1051 The enigmatic Joachim Foikis
Fool’s Gold: The Life and Legacy of Vancouver’s Official Town Fool
by Jesse Donaldson
Vancouver: Anvil Press, 2020
$18.00 / 9781772141467
Reviewed by Sheldon Goldfarb
In the spring of 1967, if you went to the courthouse in downtown Vancouver between 2 and 3 p.m., you might have encountered a strange sight: a thirty-something man dressed in a jester’s outfit, waving a sort of wand, and engaging passersby in musings on the meaning of life. Most of the people he talked to seemed to enjoy his philosophizing, mixed in with a little foolery, but some were quite upset — most notably the Vancouver mayor at the time, Tom Campbell.
When the jester, a former UBC student who hailed from Poland via Berlin and Toronto, won a Canada Council grant for $3,500 in order to perform his role as Vancouver’s Town Fool, Mayor Campbell was appalled, and denounced the grant as a waste of taxpayers’ money. Some others who were scraping by on pensioners’ incomes were not too happy either, but the mainstream media, the Sun and the Province, the Globe & Mail, and the CBC were enthralled, expressing appreciation for the Fool (Joachim Foikis by name), who they saw as providing a much needed alternative to stodgy middle-class values and the pursuit of money.
Jesse Donaldson, in this short account, tries to bring the Foikis Fool phenomenon into focus, but it is a difficult task because information on Foikis is scant. There is plenty on his fifteen minutes of fame, which lasted from 1967 until 1970, but little on his life before and after. Above all, what motivated the man? He had seemed a serious, rather introverted student at UBC, though the fact that he pursued one degree after another (moving from social work to theology to library science) may have been a sign that he was already out of step with the times — and of course the times were out of step with the times. The Sixties were underway, the counterculture was to the fore, hippies appeared.
Was Foikis a hippie? Donaldson tries to distinguish him from them. Foikis himself said he was different because they wanted to drop out while he wanted to drop in. Drop in to what? Trouble? He certainly got into trouble at times for disrupting meetings, yelling at police, and riding a donkey-cart through town. He was arrested and fined, all in aid of pricking our bubbles of complacency, it seems, which would have been a natural Sixties thing to do.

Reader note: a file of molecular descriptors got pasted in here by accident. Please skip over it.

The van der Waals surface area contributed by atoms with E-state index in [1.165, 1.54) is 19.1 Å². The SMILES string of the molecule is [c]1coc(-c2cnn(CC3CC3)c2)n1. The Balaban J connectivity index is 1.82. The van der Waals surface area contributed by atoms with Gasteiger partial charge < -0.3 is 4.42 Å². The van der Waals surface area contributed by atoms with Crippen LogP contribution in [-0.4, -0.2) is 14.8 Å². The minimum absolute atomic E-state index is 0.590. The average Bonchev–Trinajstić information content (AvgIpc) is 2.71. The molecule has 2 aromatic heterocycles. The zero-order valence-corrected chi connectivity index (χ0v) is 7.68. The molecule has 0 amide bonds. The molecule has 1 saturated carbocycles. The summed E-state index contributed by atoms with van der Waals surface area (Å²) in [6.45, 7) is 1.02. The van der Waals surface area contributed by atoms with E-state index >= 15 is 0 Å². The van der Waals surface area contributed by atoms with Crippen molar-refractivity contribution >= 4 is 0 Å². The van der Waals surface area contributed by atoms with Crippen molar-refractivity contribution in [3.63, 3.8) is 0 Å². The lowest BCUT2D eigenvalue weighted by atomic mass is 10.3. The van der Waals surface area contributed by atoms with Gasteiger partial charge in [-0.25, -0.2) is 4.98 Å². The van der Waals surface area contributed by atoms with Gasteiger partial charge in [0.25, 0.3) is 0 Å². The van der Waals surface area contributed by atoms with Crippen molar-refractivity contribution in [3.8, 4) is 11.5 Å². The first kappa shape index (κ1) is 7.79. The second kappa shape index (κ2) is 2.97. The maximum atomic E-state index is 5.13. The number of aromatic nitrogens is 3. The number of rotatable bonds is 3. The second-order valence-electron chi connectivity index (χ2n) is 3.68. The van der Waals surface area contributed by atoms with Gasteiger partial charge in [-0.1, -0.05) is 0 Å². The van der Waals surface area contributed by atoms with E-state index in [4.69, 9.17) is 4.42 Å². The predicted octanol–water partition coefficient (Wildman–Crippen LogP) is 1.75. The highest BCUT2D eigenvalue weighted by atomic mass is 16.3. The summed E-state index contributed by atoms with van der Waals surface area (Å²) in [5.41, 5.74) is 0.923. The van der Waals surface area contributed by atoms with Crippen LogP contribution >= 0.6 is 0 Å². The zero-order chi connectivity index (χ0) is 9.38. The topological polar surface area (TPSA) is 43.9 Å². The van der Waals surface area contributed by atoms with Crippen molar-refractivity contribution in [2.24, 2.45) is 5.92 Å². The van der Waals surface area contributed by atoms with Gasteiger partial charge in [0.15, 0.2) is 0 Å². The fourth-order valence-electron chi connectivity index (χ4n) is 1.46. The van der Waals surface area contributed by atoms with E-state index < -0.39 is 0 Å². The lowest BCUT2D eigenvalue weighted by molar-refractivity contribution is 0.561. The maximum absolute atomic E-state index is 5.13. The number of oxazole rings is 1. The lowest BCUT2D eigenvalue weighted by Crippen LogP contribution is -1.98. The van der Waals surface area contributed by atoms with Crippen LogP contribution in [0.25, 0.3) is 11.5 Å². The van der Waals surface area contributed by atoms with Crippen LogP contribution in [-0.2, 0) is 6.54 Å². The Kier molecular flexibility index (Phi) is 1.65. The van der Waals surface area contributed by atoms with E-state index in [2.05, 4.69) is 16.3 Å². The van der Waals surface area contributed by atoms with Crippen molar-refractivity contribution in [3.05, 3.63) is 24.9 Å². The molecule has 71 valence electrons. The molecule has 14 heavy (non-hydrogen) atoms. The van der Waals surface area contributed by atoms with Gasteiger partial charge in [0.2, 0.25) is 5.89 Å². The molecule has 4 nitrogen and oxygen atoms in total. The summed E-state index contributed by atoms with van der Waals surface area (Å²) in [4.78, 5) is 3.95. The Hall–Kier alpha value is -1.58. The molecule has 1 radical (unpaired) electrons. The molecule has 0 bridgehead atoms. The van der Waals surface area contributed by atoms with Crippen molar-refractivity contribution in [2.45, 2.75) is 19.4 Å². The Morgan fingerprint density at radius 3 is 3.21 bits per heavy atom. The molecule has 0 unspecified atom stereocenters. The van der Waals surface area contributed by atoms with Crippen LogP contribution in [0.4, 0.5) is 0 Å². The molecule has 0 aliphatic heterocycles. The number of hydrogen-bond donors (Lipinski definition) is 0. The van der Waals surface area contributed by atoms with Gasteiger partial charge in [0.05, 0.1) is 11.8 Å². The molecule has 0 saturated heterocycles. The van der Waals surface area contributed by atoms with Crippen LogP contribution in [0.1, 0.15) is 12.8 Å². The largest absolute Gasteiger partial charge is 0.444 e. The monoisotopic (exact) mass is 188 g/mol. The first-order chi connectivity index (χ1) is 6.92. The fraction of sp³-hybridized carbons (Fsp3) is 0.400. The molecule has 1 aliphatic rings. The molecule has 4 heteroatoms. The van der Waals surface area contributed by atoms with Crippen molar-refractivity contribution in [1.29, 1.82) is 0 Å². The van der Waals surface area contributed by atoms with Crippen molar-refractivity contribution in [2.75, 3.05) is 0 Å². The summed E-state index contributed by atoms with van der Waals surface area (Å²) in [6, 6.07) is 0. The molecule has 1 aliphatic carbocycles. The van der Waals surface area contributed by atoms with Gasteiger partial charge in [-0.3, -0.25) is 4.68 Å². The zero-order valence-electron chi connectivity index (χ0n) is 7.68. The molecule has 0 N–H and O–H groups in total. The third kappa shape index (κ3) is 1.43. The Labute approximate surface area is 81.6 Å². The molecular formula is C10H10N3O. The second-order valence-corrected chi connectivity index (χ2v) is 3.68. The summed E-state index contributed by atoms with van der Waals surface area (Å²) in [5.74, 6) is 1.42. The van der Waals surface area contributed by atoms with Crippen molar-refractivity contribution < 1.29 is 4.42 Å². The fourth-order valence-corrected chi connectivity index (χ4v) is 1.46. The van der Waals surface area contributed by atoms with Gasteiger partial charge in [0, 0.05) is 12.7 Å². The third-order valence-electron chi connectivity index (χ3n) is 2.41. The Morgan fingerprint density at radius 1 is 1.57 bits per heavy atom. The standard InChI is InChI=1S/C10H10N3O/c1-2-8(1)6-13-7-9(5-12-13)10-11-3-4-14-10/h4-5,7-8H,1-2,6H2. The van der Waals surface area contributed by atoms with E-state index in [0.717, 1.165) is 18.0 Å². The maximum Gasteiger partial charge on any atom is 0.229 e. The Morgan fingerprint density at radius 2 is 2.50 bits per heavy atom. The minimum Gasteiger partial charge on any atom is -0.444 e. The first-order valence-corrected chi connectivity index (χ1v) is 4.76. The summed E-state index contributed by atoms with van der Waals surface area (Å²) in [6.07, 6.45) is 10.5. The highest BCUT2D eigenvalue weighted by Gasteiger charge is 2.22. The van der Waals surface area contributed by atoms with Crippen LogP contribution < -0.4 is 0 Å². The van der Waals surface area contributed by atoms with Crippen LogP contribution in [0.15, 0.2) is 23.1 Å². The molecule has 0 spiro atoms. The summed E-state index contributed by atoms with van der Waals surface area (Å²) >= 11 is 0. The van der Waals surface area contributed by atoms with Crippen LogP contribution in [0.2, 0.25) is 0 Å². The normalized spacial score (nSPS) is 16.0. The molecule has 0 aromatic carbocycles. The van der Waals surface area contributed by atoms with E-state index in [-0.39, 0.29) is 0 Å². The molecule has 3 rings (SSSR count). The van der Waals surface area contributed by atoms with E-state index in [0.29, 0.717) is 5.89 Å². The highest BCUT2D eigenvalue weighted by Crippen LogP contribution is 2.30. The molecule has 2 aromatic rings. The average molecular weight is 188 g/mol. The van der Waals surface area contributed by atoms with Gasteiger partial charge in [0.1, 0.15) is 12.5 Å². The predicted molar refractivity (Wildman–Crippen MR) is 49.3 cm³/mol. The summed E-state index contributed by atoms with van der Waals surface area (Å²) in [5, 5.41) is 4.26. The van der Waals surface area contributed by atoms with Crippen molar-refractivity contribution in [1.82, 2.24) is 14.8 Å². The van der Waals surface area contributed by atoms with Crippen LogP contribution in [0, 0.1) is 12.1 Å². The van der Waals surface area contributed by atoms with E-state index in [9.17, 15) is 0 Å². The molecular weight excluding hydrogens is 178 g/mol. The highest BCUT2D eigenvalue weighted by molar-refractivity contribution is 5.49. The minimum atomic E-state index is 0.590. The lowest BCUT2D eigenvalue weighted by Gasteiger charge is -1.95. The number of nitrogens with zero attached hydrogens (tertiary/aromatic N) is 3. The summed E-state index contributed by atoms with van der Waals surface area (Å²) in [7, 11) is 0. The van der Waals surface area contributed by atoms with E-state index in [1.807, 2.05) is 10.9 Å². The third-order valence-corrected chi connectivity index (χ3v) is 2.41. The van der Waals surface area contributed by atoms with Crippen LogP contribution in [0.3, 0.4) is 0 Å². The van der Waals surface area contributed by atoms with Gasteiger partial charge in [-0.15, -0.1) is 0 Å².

LSD seems to have helped him along. In a Buddhism class he took at UBC the professor had some of the students over to his place to drop acid. Not your typical academic experience perhaps, but it was the Sixties. Foikis had what seems like a bad trip, arms outstretched and feeling like he was undergoing a crucifixion. Perhaps it was guilt over the loss of his daughter Karen, Donaldson speculates. And then there was a vision. Foikis sometimes said he saw an angel. In any case he threw over his UBC studies, had his wife sew him a jester’s suit, and then took to the courthouse steps and also city hall and anywhere else in Vancouver (and elsewhere in the country, most usually Toronto’s Yorkville district) that struck his fancy: Broadway and Granville for one memorable “happening,” as he called it, with flutes and drums and dancing. Pigeon Park in the Downtown Eastside for another.
And in the midst of his Foolery his wife left him, taking their two surviving children with her to England, where she was from. The Foolery seems to have ended soon after (the chronology is a bit misty, though). In any case, on a flight to England to visit his estranged family, Foikis had a reverse epiphany: the magic was suddenly gone, and he could not be a Fool anymore.
After that he drifted around, from Toronto’s Rochdale College with the hippies (and he had already begun to look more hippie-ish, with long hair and a beard). Then back to the West Coast, living at times on the Downtown Eastside and then on various islands and finally in Esquimalt, surviving on his pension and spending time gardening. He went mad, said one friend; a Province article called his fate tragic; but a neighbour said he seemed at peace.
And then he died in a final burst of Folly, while dancing on a wall beside Victoria’s Inner Harbour.
What did it all amount to, this life of Foolery and beyond? Did he discover something others were missing? Was he merely one more expression of the Sixties zeitgeist? Was he a lost soul – or someone who could show us the way? And was he happy? Did he make us happy? Did he make us think? He didn’t want to be just an entertainer, he said; he wanted people to make fools of themselves in order to get beyond their everyday lives. Was he just dropping in on our lives, a visitor from Europe with a message of encouragement? Who can tell?
Sheldon Goldfarb is the author of The Hundred-Year Trek: A History of Student Life at UBC (Heritage House, 2017), reviewed here by Herbert Rosengarten. He has been the archivist for the UBC student society (the AMS) for more than twenty years and has also written a murder mystery and two academic books on the Victorian author William Makepeace Thackeray. His murder mystery, Remember, Remember (Bristol: UKA Press), was nominated for an Arthur Ellis crime writing award in 2005. His latest book, Sherlockian Musings: Thoughts on the Sherlock Holmes Stories (London: MX Publishing, 2019), was reviewed here by Patrick McDonagh. Originally from Montreal, Sheldon has a history degree from McGill University, a master’s degree in English from the University of Manitoba, and two degrees from the University of British Columbia: a PhD in English and a master’s degree in archival studies. Editor’s note: Sheldon Goldfarb has reviewed a dozen books for The Ormsby Review, most recently by Norman Ravvin, George L. Pál, Nicholas Bradley, Sherrill Grace, Philip Resnick, Miriam Nichols, Keith Maillard, and Edwin Wong.
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